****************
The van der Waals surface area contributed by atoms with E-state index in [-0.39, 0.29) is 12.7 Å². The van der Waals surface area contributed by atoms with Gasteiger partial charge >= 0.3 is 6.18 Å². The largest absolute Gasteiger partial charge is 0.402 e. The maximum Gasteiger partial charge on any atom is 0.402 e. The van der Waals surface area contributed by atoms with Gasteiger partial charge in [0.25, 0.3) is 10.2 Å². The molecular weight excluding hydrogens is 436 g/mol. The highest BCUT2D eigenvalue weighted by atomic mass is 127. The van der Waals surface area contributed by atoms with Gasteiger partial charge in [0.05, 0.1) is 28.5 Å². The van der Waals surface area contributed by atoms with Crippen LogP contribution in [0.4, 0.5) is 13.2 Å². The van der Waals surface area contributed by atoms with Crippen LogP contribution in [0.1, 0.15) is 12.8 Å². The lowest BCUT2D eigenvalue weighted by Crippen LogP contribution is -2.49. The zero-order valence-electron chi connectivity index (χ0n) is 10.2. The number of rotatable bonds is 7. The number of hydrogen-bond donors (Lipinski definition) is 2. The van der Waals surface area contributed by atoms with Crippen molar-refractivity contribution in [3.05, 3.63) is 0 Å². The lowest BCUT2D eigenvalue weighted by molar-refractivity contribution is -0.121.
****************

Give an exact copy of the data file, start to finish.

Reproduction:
The van der Waals surface area contributed by atoms with E-state index in [-0.39, 0.29) is 12.7 Å². The van der Waals surface area contributed by atoms with Gasteiger partial charge >= 0.3 is 6.18 Å². The largest absolute Gasteiger partial charge is 0.402 e. The maximum Gasteiger partial charge on any atom is 0.402 e. The van der Waals surface area contributed by atoms with Gasteiger partial charge in [0.25, 0.3) is 10.2 Å². The molecular weight excluding hydrogens is 436 g/mol. The highest BCUT2D eigenvalue weighted by atomic mass is 127. The van der Waals surface area contributed by atoms with Gasteiger partial charge in [0.05, 0.1) is 28.5 Å². The van der Waals surface area contributed by atoms with Crippen LogP contribution in [0.4, 0.5) is 13.2 Å². The van der Waals surface area contributed by atoms with Crippen LogP contribution in [0.1, 0.15) is 12.8 Å². The lowest BCUT2D eigenvalue weighted by Crippen LogP contribution is -2.49. The zero-order valence-electron chi connectivity index (χ0n) is 10.2. The number of rotatable bonds is 7. The number of hydrogen-bond donors (Lipinski definition) is 2. The van der Waals surface area contributed by atoms with Crippen molar-refractivity contribution in [3.05, 3.63) is 0 Å². The lowest BCUT2D eigenvalue weighted by molar-refractivity contribution is -0.121.